I lie to my kids, every Christmastime, because I’m supposed to
Santa isn’t real, but don’t tell my kids. They still believe in him, like the little fools they are.
That sounds harsh, and it is. But that’s how it feels when, willingly, I continue to convince my kids that the presents they got for Christmas came from some dude that broke into their house, some guy that was initially set up as a representation of sainthood – Saint Nicholas! – and has morphed into a ninja-like spectre of gift-giving.
Saint Nicholas of Myra gave gifts to the poor, devoted his life to his religion, and became the patron saint of children, sailors and the local pawn shop. St. Nicholas of the Netherlands is a character of folklore. In Germany, St. Nicholas is an approximation of Odin, a god in human clothing not unlike Jesus himself. These stories have been twisted, adapted and changed from their original celebration of giving, to the point that Santa has become a THING; no longer a representation of charity, Santa is now How We Get Presents.
We all know that. But my kids don’t. My kids don’t understand that Santa represents an abstract thought, just as they don’t understand that Dora the Explorer represents growth through following directions and learning language. There’s one difference, though: my kids don’t think Dora the Explorer is a real person.
So we lie to our kids for tradition’s sake. There’s nothing that we’ve given to our children that we haven’t want to claim ourselves, but there’s this unspoken rule that, yes, THIS gift is from Santa. Yes, that Santa. Yeah. The fat guy who ate the cookies.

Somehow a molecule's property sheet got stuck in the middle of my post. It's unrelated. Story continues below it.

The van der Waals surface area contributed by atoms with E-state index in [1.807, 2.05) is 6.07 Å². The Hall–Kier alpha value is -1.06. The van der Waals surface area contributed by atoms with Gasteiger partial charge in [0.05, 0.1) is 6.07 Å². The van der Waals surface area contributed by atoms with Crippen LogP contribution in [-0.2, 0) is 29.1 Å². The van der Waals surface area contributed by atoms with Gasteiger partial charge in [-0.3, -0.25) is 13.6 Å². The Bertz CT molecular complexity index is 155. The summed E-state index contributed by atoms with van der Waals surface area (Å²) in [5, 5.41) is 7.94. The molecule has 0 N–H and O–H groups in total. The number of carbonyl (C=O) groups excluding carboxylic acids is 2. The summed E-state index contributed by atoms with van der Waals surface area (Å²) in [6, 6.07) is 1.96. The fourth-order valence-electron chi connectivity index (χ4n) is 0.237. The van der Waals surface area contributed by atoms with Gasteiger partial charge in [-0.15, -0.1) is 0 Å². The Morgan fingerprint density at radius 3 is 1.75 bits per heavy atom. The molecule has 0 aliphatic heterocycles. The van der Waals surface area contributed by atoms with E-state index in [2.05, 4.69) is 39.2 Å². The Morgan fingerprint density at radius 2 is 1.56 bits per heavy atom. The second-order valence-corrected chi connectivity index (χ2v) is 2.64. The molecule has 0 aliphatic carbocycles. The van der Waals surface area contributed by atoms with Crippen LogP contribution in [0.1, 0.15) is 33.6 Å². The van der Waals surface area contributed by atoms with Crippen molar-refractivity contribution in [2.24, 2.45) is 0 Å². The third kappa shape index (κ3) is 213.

It’s so ingrained that we don’t feel icky about it. But this year, I did. I felt downright AWFUL about pretending there was a Santa, that I took advantage of our four-year-old’s trust and our two-year-old’s naivety by keeping the charade up. I hated it. But I did it. And I’m questioning whether I do it again.
If you were raised in a typical Christian-based house as a kid, you remember the time you found out Santa wasn’t real. You remember it because it was one of the first times you realized your parents lie. That they’d lied to your face, for years, about the person who brought the gifts. You either accepted it for what it was, or you were sad and Christmas was ruined for the year, but one thing always remained: you wondered what else your parents lied about.
What else is simply a facade? What else should I question, refuse to trust, and all of that Rage Against the Machine worry.
Dramatic, yes. But Kerrie and I have made a point not to lie about things to our children. Outside of occasional lies of omission, we’ve done a decent job – as decent job as one can with two inquisitive whippersnappers wandering around.
But SANTA. Oh. Santa, Santa, Santa.
Next year? I hope Santa has gone away.